5 Turkey Calls You’re Not Making, But Should Be

What do you do when hen yelps and clucks don’t work? You bust out these seldom-used turkey sounds to call more gobblers into your lap

Scraping out a series of yelps on a box call, I thought I sounded just like a lonely hen, but the tom heard the low, slow sounds as challenging gobbler yelps and came running in to fight, purring angrily, his head bright red. I wasn’t ready to get charged by a turkey and ended up spooking the bird, but I learned that morning that there’s more than one way to call a gobbler.

Most of us yelp and cluck our way through spring, maybe mixing in a cutt or a purr here and there. And it works a good deal of the time. But when they don’t work, adding a few little-used sounds to your repertoire might be just what you need to bring that stubborn gobbler to you.

Troy Ruiz of Primos Game Calls has hunted turkeys and filmed hunts for 35 years. In that time, he has seen and heard turkeys do almost everything. Here are five unusual calls he uses in the spring that you should be using, too.

Call #1: Gobbler Yelp

Primos Foggy Bottom Snuff Tube turkey call.
Primos’ Foggy Bottom Snuff Tube makes great gobbler yelps. Primos

How to Make the Call

Gobblers have a low, slow, almost croaking, yelp. Here’s how Ruiz describes making it on his favorite tube call, the Primos Foggy Bottom Snuff Tube, or on Primo’s triple-reed “The Deborah” mouth call: “I draw out the yelps into a longer, deeper, slurred-out yelp. On the tube call, I use more air and less pressure to get those deep yelps,” he says. On the mouth call, he drops his jaw more, which lets more air escape to vibrate the reeds for a deeper, barking sound.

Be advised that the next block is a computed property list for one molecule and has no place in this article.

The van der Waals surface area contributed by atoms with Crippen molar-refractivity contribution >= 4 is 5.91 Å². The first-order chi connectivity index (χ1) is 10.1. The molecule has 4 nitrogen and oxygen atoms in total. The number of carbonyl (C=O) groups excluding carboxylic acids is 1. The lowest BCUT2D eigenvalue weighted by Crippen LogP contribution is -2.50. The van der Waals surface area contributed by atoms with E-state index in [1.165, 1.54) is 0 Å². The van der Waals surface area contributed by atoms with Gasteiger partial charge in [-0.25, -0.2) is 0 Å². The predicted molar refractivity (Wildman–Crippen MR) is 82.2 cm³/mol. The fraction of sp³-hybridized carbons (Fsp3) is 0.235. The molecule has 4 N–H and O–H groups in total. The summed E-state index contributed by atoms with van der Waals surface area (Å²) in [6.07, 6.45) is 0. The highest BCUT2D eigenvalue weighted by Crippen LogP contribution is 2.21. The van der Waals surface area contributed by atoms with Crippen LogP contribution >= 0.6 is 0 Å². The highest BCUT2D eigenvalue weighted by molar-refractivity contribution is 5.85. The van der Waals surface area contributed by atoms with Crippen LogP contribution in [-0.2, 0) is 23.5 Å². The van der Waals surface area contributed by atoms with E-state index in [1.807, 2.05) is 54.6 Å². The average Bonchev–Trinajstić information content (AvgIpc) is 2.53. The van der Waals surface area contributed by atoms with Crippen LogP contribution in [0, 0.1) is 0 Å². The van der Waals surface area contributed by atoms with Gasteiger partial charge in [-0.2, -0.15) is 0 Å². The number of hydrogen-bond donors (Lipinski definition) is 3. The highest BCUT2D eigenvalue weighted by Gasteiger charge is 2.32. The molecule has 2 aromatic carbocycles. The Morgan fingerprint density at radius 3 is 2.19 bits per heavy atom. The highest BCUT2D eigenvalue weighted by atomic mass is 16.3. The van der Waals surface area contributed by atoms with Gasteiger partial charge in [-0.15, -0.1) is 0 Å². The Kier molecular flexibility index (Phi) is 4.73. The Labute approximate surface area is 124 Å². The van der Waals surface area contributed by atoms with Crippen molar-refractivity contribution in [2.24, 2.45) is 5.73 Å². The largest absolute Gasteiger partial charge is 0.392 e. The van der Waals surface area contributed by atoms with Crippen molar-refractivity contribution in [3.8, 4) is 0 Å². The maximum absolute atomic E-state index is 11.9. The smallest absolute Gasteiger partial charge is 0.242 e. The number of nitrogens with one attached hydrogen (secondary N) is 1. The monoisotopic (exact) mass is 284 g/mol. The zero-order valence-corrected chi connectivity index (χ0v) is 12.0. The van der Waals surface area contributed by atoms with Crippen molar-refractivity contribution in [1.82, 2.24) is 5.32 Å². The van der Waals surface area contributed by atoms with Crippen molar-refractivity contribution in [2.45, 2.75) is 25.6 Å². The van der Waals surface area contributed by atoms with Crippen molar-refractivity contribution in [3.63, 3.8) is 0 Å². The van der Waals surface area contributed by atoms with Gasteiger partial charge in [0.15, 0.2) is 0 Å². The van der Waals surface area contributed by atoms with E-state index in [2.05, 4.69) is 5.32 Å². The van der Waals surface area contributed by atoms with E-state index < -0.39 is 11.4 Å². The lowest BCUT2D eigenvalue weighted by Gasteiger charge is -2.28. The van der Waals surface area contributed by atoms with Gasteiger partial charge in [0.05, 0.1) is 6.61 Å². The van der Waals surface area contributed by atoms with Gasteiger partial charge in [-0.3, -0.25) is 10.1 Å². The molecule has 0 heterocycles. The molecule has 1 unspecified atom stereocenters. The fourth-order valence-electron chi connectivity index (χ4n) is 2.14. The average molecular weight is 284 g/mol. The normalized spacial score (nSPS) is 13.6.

When to Use It

Ruiz uses gobbler yelps most often early in the season when toms are still bunched and sorting out the pecking order. If he can’t provoke a reaction with yelps, he’ll escalate to a loud, shrill, raspy “challenge gobble” on the tube.

Gobbler yelps also come in handy if you accidentally bust a bachelor group of gobblers off the roost or in a field, as you can gobbler-yelp to reassemble the birds, just as you do with a scattered flock in the fall.

Call #2: Jake Yelp

How to Make the Call

There’s a fine line between a jake yelp and a gobbler yelp, according to Ruiz. Jake yelps are slightly higher-pitched than gobbler yelps, but still slower and more slurred than a hen’s yelp. Add a little more pressure to make the higher sound.

One distinctive jake sound is what Ruiz calls a “cawlk” yelp, which sounds to me like a jake with peanut butter stuck to the roof of its mouth. Ruiz says jakes will cawlk when they are with a stutting gobbler, and you might hear it when the tom is drumming or just after it gobbles.

When to Use It

Anytime you’re dealing with a dominant gobbler or multiple gobblers, a jake yelp can bring them in to confront the upstart. Mix jake yelps with hen yelps to make a bird jealous. “You want to make that old boy think he is missing out on the party,” says Ruiz.

Call #3: Kee-Kee Yelp

Promos Ghost Cut mouth call.
A ghost-cut mouth call makes it easy to produce the high whistles of a kee-kee yelp. Primos

How to Make the Call